3d Printer - part 8

Progress continues on my 3d printer.

A lot of research and learning has been done, the learning curve with 3d printers is very steep! However my fifth print came out very well, with only a few minor flaws:

It seems that Printrun sometimes pauses on OS X, unless it is always in the foreground. In other words, you can't really do anything else on the computer at the same time. For a modern powerful computer and multitasking operating system this seems odd.

Extruder improvements

I quickly discovered that even my improved grippy roller for the extruder wasn't up to snuff. The sandpaper gripped the filament quite well, but then just sanded it smooth, clogging up the sandpaper and leaving it smooth! So I went back to the drawing board and dug out the Dremel.

I made up a jig out of spare wood, cable ties and masking tape which holes the steel rod in position, and allows me to position a spinning cutting disk at right angles to the shaft. I kept the cog on the shaft, and using a tooth pick to index against the teeth. I then took a whiteboard marker and coloured every 3rd tooth. After firing up the Dremel, I would gently lower it down to cut a set distance into the shaft, lift it back up, rotate to the next coloured tooth, and repeat. After a few minutes I have a shaft with dozens of lines around it, perfect for gripping the soft plastic filament.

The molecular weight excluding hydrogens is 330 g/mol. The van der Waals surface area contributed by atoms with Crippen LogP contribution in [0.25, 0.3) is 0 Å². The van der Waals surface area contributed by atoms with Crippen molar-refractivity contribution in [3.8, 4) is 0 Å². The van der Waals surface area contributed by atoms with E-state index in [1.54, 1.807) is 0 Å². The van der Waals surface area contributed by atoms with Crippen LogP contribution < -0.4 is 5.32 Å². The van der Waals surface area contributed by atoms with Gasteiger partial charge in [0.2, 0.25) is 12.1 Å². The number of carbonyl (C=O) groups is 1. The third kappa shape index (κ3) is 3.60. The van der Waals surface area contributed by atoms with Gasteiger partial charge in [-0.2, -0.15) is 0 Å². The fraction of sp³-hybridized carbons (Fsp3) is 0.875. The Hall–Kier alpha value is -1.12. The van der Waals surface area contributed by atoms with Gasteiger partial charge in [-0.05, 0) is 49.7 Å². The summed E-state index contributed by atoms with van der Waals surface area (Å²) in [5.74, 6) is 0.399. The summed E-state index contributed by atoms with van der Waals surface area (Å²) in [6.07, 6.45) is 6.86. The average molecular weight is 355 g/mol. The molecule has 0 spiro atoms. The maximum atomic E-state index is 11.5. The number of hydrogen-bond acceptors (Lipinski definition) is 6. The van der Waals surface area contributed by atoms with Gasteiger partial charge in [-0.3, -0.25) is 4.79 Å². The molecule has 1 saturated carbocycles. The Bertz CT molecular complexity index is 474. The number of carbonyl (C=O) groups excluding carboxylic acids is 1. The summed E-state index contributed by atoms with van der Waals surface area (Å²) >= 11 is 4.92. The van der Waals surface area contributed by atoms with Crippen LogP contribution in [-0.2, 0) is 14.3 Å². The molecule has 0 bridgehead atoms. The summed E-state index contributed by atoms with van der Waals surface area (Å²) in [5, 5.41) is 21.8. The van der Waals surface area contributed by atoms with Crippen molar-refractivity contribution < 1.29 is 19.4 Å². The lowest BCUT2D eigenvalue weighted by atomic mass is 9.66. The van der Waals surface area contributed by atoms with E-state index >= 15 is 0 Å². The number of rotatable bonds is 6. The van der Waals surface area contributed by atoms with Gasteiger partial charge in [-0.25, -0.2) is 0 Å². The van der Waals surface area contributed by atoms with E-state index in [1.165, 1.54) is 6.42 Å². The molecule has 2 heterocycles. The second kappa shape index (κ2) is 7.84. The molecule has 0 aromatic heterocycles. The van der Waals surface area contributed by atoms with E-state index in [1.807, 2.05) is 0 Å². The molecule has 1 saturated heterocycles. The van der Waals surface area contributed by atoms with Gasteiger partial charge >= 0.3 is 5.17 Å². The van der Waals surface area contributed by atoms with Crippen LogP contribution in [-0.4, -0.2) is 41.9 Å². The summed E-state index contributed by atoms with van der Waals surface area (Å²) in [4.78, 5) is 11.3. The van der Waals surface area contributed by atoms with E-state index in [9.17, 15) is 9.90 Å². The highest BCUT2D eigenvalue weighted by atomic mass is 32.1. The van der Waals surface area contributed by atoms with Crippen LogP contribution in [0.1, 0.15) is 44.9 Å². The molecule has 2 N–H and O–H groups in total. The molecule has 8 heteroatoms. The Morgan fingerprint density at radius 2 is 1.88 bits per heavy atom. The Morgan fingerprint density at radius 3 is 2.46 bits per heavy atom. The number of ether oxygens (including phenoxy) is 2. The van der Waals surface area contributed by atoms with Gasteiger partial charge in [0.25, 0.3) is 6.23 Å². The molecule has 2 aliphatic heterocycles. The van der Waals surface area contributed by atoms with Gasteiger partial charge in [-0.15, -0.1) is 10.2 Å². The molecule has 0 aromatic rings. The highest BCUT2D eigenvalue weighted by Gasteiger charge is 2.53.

I swapped over the shafts and did a test print; huge improvement!

Problems set in

I've spent much of the rest of the week solving a variety of problems with the printer. First up, it refused to talk to the computer. After much testing and debugging, I determined that the USB socket on the Arduino was faulty. I managed to half desolder, half rip it off the board and set about finding a replacement. But while looking I decided to test the original plug and it seemed to work just fine. That suggested faulty soldering, so I had a go at soldering it back on. A few minutes later and my printer was working again!

The following day I went to do another print and this time the entire USB plug fell off! Unfortunately when I'd been desoldering it the first time, some of the securing pads on the circuit board had fallen off, so it was a much weaker this time around... and then it just fell off. So I mixed up some 5 minute epoxy (my favourite substance), glued the socket back on and touched up the solder joints. I had dinner and then the printer was back in action.

A couple of prints over the week had vertical sides, or at least that's what they had on the computer. Once printed out they had nearly 45 degree sides, which didn't make much sense. I scratched my head, tried some different feed rates and a few other things but to no avail. I then discovered while watching the printer that the whole print head moved when the filament was retracted and then extruded again. Ah ha! I had never actually properly secured the hot head to the rest of the printer. So some quick work in the garage with the drill and Dremel and some more 5 minute epoxy, plus a couple of cable ties, and I had a much more secure print head.